Kid No Hore Hore Daisakusen (Bootleg) Repair Logs
Symptom: Seller claims the board to be "cleaned".
I have found this board for sale at a very nice price. Although it is a bootleg, it's not that easy to find this pearl of Nichibutsu's portfolio around. As with every arcade purchase that comes at a nice price, no way this board was going to be working; but at least the seller didn't advertise it as such. He just mentioned that he cleaned it. Here's a couple of photos before even touching it.
Once the board arrived, the first thing that struck my eyes was the look of it: main connector, presumably jamma, on the bottom board and ribbon cable connectors not aligned with one another thereby forcing the cables themselves in a strange slanted path. Very fishy, so I took the stack apart and decided to start verifying things around first. I started by checking that the pinout was really as Jamma as it was looking. +5V and GND on the CPU board were going to the right places, but +12V was not reaching the power amp which is located on the audio/sprites board. Enough of a confirmation that the audio/sprites board had been flipped and therefore connected the other way around. Connecting it the right way magically connected the +12V pin of the Jamma connector to the power amp's supply pin. :)
It was now time to apply power and see what other problems would pop up. Luckily the game started, did not crash, had perfect sound and it was even perfectly playable. It just had the sprite colors messed up, not to talk about the ugly title screen which is characteristic of this specific bootleg.
Very easy theory: the seller had a perfectly working board, which was however kind of dirty. He therefore decided to separate the boards, thoroughly clean them one by one and then reassemble the stack. Too bad he didn't remember how the boards were connected together, and he ended up connecting the audio board flipped with respect to its original position. Result: the moment he applied power he fried the game. As the game was now mostly working, it was very easy to prove this theory: I searched the ribbon cable connector for the exact position where +12V was reaching the audio/sprites board, and located two pins used for this purpose. By mentally flipping the board I figured out were +12V had been wrongly connected to on the audio/sprites board when the game got powered up after cleaning, which traced down to pins 9 and 12 (two outputs) of the 74LS157 at F3. Luckily no unreplaceable component was involved. I took my comparator out of the closet and...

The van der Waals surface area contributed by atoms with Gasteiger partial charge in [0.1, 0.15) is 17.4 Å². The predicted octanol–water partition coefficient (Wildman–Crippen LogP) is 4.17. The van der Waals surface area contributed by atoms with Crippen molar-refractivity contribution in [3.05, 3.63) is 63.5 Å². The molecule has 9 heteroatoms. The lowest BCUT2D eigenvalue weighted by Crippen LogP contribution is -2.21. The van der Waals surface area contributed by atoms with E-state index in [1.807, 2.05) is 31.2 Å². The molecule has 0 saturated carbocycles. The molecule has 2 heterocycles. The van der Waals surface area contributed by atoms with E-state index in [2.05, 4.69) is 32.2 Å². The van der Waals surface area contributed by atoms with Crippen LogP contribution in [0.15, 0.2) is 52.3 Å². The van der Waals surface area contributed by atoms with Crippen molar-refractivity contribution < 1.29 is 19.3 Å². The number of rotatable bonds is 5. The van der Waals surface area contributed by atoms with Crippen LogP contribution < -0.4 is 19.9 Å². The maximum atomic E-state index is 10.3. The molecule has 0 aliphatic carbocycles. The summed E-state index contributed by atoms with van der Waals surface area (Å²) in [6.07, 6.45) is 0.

Bingo! Pins 9 and 12 completely fried. Just think of those poor totem pole outputs trying to impose a low logic level to a low impedance +12V power source! Ouch! That hurts! This fully confirmed my theory and almost made me roll on the floor laughing. I socketed and replaced the guilty IC and ...
Voilà! Game fixed. Now there was one last disturbing thing: that ugly title screen. According to MAME, this is just a graphics hack which involves EPROMs 1-M and 1-O. I dumped them and they fully matched the ones of the set boobhack. A little bit of erasing and reprogramming those two chips finally brought this game really back to life.
Nichibutsu has a very useful service mode screen in this game, which allowed me to quickly configure and test all dip switches as well as test all user inputs and the sound generator. I wish all repairs were this easy and lucky! To those who have never played this game, I highly suggest to give it a go; once you learn the mechanics and the several tricks it allows, it becomes a lot of fun.